Texarkana, TX 60° Tue H 79° L 60° Wed H 77° L 63° Thu H 74° L 60° Weather Sponsored By:

On the money: How to find your lost retirement money

On the money: How to find your lost retirement money

April 1st, 2019 by Associated Press in Features

Pedestrians pass beneath City Hall on Feb. 12 in Philadelphia. There's no exact measure of how many unclaimed benefits are out there. But a report released last year by the Government Account-ability Office states that between 2004 and 2013 more than 25 million people left at least one retirement plan behind when they left a job.

Photo by Associated Press file photo

No one wants to lose money, particularly for retirement. But it happens—people lose track of, or don't know they have, retirement accounts.

It's surprisingly easy to do. People switch jobs, move, change names and the company or plan provider loses track of them. Or an employee can't keep track after a company is sold or a plan is terminated. Some people don't even know they were eligible for a pension, didn't realize they were vested or were unaware they were automatically enrolled in a 401(k).

While an employer should inform employees of their options when leaving, employees sometimese forget to complete the paperwork, said Thomas Nee, co-founder of Compass Point Retirement Planning. There is also little requirement or incentive for companies or plan providers to find beneficiaries.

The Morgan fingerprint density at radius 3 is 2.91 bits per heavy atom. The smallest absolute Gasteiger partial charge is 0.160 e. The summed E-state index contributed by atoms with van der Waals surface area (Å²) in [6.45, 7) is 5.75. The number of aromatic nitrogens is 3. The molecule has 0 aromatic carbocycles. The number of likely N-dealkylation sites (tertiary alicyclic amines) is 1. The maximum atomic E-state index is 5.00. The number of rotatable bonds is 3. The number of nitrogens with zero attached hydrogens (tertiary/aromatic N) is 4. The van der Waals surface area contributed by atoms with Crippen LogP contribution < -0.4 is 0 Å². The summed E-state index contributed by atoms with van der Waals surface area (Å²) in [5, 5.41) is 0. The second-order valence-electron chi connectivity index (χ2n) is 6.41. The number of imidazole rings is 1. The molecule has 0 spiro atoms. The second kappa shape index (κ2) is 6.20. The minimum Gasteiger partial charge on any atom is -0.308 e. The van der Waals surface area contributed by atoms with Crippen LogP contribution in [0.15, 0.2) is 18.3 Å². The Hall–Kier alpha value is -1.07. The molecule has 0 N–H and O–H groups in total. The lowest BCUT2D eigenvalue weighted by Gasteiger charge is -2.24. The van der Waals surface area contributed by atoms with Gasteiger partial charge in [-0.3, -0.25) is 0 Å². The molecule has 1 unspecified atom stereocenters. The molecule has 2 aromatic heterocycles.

There's no exact measure of how many unclaimed benefits are out there. But a report released last year by the Government Accountability Office states that between 2004 and 2013 more than 25 million people left at least one retirement plan behind when they left a job.

Here are some tips on tracking down lost benefits:

 

CHECK YOUR PAPERWORK

If you have paperwork on an old pension, 401(k) or other retirement plan, this is a good place to start. Contact the company that manages the plan and go from there.

In some cases, you may want to grab old taxes, W-2s or other employment-related documents while you're digging through the paperwork. This documentation can help if the process proves difficult. In some cases, the hunt to find and claim benefits can become very complex and take years, particularly if a company has been sold more than once over the years, said Karen Ferguson, director of the Pension Rights Center.

 

CONTACT YOUR OLD EMPLOYER

The next step should be contacting your old employer to request information about what retirement benefits you're due. If you cannot find them, search the Department of Labor's website of Form 5500 filings to find out if they are still in business. This form should have contact information for the plan.

 

GET HELP

There are a bevy of databases and organizations that can help you find benefits and provide direction:

- The Department of Labor's Employee Benefit Security Administration (EBSA) provides help over the phone and online, including a searchable database for abandoned plans: www.askebsa.dol.gov

-  The Pension Benefit Guaranty Corp. is a federal agency in charge of insuring private-sector pension benefits. If the plan is in trouble, the PBGC steps in. The PBGC said there are more than 80,000 people who earned a pension who haven't yet claimed it. Those unclaimed benefits total over $400 million dollars, with individual benefits ranging from twelve cents to almost $1 million. The agency provides information over the phone and online, including a searchable database: www.pbgc.gov

- State Unclaimed Property: In some cases, the money is handed over to a state's unclaimed property division. Each state maintains its own database but the website missingmoney.com, created by the National Association of Unclaimed Property Administrators, can also provide information about each state's programs.